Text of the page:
beginning windsufer, a family at the lake, or anyone
looking for simplicity and ease-of-use for lighter
Pop this on an SUP or any longboard and remember
how fun windsurfing can be in 5 to 10 knots of wind.
( BE AWARE: This is not a rig to take the
aggressive beginner into the advanced-intermediate
level of the sport. It's not built to hold the power
of big wind, stand up to pounding in ocean surf,
or the general abuse a heavier or aggressive new
windsurfer often inflicts on a rig. If you feel
you need that sort of durability, that's why the
two choices above are there! But, then again,
the price on these WindSUP rigs is so low, you can
hardly feel your wasting your coins on one of these.)
If you don't go for a packaged "complete"
rig, then we build the rig component by component:
I have in stock the boom you ought to get.... $230.
A super value in a quality aluminum boom by Chinook
or Epic Gear. These are exactly like the boom I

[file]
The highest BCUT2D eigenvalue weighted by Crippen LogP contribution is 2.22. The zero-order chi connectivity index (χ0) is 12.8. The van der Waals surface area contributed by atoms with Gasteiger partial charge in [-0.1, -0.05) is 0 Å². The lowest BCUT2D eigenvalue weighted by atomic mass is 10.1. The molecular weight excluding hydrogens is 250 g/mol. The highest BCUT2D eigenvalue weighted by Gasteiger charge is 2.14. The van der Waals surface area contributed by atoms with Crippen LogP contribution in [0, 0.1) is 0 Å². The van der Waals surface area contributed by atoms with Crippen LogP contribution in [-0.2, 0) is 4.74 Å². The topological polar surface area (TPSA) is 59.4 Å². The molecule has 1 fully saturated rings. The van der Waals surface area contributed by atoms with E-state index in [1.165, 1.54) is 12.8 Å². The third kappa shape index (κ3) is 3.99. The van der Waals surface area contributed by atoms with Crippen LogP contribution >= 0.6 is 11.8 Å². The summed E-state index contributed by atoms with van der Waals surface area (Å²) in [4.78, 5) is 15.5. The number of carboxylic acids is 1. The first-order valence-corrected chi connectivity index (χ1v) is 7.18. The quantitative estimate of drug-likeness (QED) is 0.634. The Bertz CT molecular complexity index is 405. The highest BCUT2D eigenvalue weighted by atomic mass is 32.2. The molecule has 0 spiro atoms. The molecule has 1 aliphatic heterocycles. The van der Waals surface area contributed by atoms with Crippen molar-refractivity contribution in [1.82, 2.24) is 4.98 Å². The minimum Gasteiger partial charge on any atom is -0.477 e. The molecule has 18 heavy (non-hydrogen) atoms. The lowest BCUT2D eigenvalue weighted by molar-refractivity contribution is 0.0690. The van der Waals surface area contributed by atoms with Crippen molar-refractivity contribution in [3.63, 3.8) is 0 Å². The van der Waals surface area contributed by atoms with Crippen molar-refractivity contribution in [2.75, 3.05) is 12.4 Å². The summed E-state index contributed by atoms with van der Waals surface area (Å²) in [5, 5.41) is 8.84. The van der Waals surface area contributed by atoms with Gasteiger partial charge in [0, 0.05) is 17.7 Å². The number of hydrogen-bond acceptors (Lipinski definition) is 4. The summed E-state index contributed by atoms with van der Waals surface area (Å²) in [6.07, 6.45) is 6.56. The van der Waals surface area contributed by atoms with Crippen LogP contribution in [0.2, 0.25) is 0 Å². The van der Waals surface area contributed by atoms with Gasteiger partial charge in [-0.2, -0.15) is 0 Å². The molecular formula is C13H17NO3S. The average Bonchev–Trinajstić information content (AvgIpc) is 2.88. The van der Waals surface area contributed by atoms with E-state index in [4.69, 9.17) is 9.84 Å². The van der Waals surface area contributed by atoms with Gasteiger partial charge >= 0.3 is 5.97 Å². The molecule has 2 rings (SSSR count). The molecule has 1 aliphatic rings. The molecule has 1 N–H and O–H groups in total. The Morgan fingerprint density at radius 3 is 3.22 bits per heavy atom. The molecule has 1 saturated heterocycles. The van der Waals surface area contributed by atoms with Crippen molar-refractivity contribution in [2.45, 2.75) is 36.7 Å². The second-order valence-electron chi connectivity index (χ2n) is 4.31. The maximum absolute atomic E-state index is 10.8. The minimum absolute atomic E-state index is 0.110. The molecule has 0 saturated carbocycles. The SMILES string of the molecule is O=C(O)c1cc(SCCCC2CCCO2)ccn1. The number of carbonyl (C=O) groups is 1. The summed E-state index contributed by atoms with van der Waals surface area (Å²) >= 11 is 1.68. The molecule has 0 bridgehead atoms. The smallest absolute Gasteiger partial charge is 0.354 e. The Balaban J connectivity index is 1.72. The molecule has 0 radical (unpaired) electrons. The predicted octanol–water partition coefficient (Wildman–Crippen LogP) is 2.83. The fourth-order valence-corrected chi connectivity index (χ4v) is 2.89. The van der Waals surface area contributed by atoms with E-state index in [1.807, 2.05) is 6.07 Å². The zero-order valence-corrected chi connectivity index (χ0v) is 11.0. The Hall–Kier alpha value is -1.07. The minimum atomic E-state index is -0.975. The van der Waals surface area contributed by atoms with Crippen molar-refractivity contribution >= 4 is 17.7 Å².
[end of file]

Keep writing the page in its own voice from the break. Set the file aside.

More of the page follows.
started on and often still use; they're $30 cheaper
than other manufacturers and way less than hi-tech
carbon ones you don't need.
The mast: For years, most beginners started
with a basic epoxy for $159. I did for my first
2 years. But, the other lighter option is the carbon-composite
which, for the basic 40 % carbon one I would recommend,
you jump to about $280. They are lighter and more
responsive and someday you will want one. For now,
choose between the epoxy or 40% carbon, unless you
can easily afford a higher percent carbon and lightness
of the rig is very important to you.
base and Universal joint
and mast bases are really simple, but there are
several systems out there. Only two are really standard.
Let's go over it....
The mast base extension sticks into
the bottom of the mast. It has two purposes: (1)
It has the imbedded pulley wheels on it for
downhauling the sail, and (2) it adjusts
the lenght of your mast to fit sails
of various sizes. Extensions come in 3 or 4 standard
lengths and each is adjustable in the amount of
length they add to your mast. You only need one.
This allows a given mast to adjust to fit a variety
of sail sizes. Get a longish one. Why not? It only
costs a few bucks more and then you have more flexibiity.